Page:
Halloween Crafts And How To Make Masks
One of the oldest Halloween traditions is dressing in costume, so knowing how to make Halloween crafts and how to make masks is a handy skill whether you’re heading for a party or helping your kids get ready for a night of Trick or Treating. There are several techniques–some simple, other quite difficult–when it comes to mask making. Here’s a step by step guide on how to make a basic masquerade type mask that can be decorated to fit any costume.
Things you'll need:
- Plastic half mask
- Newspaper, flour and water (for papier-mâché)
- Feathers, beads and other accessories
- Cardboard (optional)
- Tape and/or glue
- Buy a half mask The hardest part about making your own mask is getting the shape right. No one wants to wear an uncomfortable mask or a mask that keeps falling off all night. To avoid this fashion hazard, buy a cheap, plastic half mask at a party or costume store. These usually run less than two dollars a piece.
- Plan it out Before you begin, take some time to brainstorm. If you want protrusions from the mask–horns, for instance–consider cutting out cardboard in the shape you want and taping it to the mask. If you plan to add a lot of papier-mâché to the mask, it may end up being too heavy for the head band it came with. Consider adding your own head band with a length of elastic.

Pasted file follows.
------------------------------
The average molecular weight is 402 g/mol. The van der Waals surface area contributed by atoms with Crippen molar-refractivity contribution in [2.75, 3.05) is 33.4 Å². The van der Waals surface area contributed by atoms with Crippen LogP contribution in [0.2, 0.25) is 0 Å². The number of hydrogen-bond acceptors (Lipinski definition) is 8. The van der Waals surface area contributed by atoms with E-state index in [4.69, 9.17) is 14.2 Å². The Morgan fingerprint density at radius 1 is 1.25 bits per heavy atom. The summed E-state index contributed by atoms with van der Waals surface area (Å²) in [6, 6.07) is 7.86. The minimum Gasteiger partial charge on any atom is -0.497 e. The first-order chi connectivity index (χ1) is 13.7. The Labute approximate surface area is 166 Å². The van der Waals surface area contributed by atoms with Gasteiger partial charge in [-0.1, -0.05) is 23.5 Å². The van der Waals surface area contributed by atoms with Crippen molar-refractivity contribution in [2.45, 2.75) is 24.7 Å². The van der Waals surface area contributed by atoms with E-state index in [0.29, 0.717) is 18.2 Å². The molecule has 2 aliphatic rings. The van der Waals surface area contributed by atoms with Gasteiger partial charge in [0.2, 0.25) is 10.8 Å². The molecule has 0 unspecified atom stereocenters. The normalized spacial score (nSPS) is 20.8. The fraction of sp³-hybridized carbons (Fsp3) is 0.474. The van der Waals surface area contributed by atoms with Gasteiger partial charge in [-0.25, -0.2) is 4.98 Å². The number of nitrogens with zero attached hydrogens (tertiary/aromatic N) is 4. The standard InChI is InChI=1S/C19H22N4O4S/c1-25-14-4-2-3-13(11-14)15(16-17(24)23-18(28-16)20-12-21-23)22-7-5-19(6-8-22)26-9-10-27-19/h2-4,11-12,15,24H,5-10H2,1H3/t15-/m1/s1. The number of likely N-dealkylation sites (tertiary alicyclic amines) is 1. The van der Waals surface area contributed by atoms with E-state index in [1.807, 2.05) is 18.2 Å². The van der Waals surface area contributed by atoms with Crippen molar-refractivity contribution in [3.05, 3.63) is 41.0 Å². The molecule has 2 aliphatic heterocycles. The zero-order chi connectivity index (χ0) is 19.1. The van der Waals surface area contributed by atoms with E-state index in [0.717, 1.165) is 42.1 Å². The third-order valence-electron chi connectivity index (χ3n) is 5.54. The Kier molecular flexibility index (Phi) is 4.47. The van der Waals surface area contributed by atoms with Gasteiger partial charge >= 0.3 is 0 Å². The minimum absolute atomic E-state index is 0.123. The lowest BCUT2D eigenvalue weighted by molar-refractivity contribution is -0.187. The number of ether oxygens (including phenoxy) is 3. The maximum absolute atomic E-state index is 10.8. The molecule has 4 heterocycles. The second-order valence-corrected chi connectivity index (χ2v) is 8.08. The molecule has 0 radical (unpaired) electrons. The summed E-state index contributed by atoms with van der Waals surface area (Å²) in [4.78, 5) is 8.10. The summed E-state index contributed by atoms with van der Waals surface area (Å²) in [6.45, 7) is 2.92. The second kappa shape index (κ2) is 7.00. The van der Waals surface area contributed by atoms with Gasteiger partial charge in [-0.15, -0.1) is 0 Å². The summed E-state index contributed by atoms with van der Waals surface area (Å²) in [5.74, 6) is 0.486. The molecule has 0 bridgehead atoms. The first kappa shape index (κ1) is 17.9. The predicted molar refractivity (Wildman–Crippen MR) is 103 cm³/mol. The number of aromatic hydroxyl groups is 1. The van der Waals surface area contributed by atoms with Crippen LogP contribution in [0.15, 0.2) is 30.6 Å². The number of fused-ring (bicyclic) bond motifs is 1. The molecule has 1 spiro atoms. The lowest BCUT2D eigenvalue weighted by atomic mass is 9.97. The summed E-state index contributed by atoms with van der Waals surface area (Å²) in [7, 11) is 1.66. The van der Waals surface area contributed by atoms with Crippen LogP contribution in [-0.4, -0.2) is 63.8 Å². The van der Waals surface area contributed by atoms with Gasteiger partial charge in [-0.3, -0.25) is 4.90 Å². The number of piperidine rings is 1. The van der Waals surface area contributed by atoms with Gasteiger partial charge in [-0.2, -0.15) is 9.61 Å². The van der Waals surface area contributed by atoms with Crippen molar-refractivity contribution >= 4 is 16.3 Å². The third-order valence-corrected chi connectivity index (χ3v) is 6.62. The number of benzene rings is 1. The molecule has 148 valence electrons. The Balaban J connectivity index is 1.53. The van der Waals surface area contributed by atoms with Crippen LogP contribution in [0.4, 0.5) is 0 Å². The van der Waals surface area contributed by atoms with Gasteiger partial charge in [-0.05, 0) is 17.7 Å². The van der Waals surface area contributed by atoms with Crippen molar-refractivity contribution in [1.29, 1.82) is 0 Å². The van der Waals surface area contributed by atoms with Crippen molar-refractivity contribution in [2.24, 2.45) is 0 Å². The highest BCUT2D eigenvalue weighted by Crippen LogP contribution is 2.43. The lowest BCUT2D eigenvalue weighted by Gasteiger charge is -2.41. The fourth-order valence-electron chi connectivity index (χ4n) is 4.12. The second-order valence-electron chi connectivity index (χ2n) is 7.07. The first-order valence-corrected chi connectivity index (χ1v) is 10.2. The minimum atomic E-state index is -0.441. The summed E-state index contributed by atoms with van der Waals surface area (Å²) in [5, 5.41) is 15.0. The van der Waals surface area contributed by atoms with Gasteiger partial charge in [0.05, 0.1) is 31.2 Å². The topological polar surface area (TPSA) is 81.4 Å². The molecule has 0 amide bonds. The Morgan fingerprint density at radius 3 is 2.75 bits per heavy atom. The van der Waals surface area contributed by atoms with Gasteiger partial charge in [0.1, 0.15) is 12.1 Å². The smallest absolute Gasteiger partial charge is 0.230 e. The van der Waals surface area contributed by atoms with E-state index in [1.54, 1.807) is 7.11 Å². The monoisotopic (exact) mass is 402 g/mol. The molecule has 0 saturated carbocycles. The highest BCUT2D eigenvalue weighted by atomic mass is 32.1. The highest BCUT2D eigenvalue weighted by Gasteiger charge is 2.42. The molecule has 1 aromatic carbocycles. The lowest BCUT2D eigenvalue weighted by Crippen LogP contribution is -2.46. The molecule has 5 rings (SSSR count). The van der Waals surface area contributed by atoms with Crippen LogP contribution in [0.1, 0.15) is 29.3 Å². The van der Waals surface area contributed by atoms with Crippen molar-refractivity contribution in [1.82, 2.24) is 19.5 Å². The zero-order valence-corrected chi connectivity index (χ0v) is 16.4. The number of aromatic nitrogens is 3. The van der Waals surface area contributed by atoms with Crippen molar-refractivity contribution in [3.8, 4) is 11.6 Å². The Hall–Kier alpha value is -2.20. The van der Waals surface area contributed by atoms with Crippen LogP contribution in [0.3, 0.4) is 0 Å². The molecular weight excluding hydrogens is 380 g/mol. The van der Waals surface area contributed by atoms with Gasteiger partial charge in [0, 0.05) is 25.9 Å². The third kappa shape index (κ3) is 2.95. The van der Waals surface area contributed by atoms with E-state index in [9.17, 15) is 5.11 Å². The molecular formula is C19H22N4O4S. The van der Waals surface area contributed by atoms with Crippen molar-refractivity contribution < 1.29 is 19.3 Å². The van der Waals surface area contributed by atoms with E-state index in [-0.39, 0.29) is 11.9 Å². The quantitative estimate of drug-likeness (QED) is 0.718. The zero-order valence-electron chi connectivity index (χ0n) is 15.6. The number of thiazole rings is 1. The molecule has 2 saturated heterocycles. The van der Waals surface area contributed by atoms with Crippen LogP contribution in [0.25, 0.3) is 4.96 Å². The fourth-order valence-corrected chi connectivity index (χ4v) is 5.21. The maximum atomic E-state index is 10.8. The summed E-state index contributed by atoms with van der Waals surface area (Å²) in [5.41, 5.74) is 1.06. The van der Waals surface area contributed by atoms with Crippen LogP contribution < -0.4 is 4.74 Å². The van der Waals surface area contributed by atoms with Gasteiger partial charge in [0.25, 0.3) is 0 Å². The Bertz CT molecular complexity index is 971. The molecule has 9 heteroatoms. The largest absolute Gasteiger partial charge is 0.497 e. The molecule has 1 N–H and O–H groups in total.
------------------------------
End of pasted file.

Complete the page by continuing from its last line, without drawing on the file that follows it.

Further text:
- Preparing the papier-mâché Rip up a few pages of newspaper into strips approximately an inch wide and a foot long. Mix water and flour in a container to form a papier-mâché paste. For a simple mask you probably won’t need more than a cup of flour. Ideally, the consistency of the paste will be a little thinner than glue.
- Get to work Pick up a piece of newspaper and dip it into your papier-mâché paste. Run your fingers along the strip of newspaper as you pull it out to remove any clumps and place it on the mask. If you added cardboard to the basic half mask, make sure you put extra papier-mâché where it attaches. Cover the entire front of the mask. You can create texture by rolling upward on newspaper and putting papier-mâché over it.
- Finishing touches After you let the papier-mâché dry completely, you can paint the mask or add other decorations such as feathers and beads. Once complete, the mask transitions from a prototype to an accessory for the perfect costume.